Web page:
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Bruce Ricker, a filmmaker steeped in the worlds of jazz and movies and popular culture died on May 13. His death from pneumonia was unexpected. He was a friend of mine.

Bruce produced, directed or had his hand in numerous jazz films - "Straight No Chaser," Clint Eastwood's "Bird," biopics on Johnny Mercer, Tony Bennett and Dave Brubeck. His most revealing work, however, might have been his first, "The Last of The Blue Devils," a documentary chronicling the survivors of Kansas City's big band era, including Count Basie, Big Joe Turner and Jay McShann. His cinema verite style enabled all to reveal themselves, not least of whom was Bruce. His role of quiet catalyst proved essential to the movie and its humanity.

Bruce was an idea person trained to observe. He was a lawyer without practice or even portfolio, yet he recognized the irony of being an outsider operating within the mainstream. He was a cultural subversive playing by the rules and getting things done. I loved that about him - his quick dispatch of pomposity, with a wry acceptance of the ridiculous. He often referenced his own place in the professional food chain, issuing self-deprecations borne from his decision to traffic in jazz. Respectable wages? Earning power? What's that...

He was a one-of-a-kind guy - a nightfly Subterranean transversing roads both low and high, rubbing shoulders with accomplished cohorts. I'd see him in California, he'd be running with Eastwood; I go to his wedding, I'm sitting with Sandy Koufax. I could never figure it out. In person, Bruce was an odd contradiction of impulses, a dynamo moving in legato time. His speech was laced with bursts of thought, rapidly fired, like an automated tennis server gone wild. At the receiving end I'd need to assemble the narrative or duck and cover. It was tough keeping up with him; when we chatted I mostly shook my head.

Eastwood, who had come to depend on Bruce's tenacity and single-mindedness, recounted a classic story: "He said he'd take a date out in New York City and he'd take her to hear two or three sets in a row of Thelonious Monk. And by the time it was over, she didn't want any part of him." Bruce had to be proud of that story.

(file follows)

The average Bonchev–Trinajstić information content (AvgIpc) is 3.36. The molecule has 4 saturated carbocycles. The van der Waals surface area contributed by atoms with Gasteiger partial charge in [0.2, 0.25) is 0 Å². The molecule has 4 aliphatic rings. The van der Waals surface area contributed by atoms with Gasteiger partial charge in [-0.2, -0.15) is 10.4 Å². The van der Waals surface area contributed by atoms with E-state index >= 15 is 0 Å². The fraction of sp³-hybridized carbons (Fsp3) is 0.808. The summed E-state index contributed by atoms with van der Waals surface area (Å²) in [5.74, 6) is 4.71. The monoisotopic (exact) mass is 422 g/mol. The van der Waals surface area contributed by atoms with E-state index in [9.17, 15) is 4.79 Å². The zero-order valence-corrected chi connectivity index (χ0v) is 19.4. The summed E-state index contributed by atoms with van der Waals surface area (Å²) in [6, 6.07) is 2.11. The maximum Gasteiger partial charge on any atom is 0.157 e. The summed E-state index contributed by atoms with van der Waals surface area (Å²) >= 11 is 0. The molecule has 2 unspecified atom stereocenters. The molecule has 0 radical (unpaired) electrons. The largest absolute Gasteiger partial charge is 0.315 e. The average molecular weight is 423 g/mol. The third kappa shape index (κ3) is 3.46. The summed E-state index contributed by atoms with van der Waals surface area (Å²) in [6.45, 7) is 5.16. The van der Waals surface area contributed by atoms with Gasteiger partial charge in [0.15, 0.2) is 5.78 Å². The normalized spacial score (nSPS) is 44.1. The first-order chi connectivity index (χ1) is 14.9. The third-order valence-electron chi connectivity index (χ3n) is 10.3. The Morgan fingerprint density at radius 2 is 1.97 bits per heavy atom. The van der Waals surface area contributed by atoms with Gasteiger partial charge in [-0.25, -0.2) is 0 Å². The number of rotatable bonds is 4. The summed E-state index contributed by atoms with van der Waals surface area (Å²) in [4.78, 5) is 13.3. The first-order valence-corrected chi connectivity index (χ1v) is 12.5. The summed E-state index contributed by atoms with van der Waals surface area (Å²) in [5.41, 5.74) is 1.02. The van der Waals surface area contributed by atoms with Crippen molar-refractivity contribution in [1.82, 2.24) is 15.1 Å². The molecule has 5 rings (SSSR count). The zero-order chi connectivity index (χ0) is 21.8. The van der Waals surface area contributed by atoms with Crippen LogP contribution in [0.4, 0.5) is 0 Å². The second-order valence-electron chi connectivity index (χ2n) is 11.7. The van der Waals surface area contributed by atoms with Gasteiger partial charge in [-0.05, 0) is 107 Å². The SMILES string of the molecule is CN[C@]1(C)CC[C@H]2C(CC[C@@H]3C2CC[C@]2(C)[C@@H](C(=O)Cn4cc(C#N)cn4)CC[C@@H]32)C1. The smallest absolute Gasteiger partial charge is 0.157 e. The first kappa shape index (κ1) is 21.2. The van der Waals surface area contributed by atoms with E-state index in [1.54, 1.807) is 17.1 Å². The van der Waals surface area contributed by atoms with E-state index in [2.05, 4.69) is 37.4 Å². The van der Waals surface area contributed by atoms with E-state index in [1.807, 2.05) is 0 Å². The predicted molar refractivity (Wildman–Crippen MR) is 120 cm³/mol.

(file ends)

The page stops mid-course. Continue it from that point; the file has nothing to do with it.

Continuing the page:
He loved a poem I wrote about Max Gordon and the Village Vanguard, and reminded me always that when it came time for the movie, the opening frames needed to feature the poem. We both grew to recognize how special the Vanguard was, how it seemed to embody a time and a place and a value system here yet long gone, at once past and present. Bruce was a New Yorker bowing before a New York institution, a basement temple with spiritual power transcending geography. He shared the understanding that this was a phenomenon representing something far greater than music, and how privileged we were to have it. Our connection was special to me.

Sad stuff. What's left are his movies. They're here and they'll be listed in the standard filmography of works dedicated to jazz, the music, the musicians. What won't be cited, however, is that this quirky guy had as much on-going rhythmning as his beloved Monk, that he was an excellent companion, that he ventured unassumingly through worlds he was not born into, and he triumphed. He left suddenly, my friend Bruce. And I now feel the way we both felt 20 years ago when Max died - the music sounds different without him.

Jeff Levenson is a label executive, writer-producer, and jazz journalist. His affiliations include posts at Half Note, Sony, Warner Bros, Downbeat and Billboard. He currently produces the annual Thelonious Monk Instrumental Competition, and has authored and/or produced events for the NEA, the US State Department, the White House, the New School for Social Research and the Songwriter’s Hall of Fame. His credits include collaborations with Michael Brecker, Herbie Hancock, Branford Marsalis, Bela Fleck, Arturo Sandoval, and McCoy Tyner. He has produced and/or supervised six Grammy albums - 2 winners, 4 nominees. He currently chairs the National Jazz Committee for the National Academy of Recording Arts and Sciences, serves as Board Governor for its New York Chapter, and digs the company of jazz musicians.

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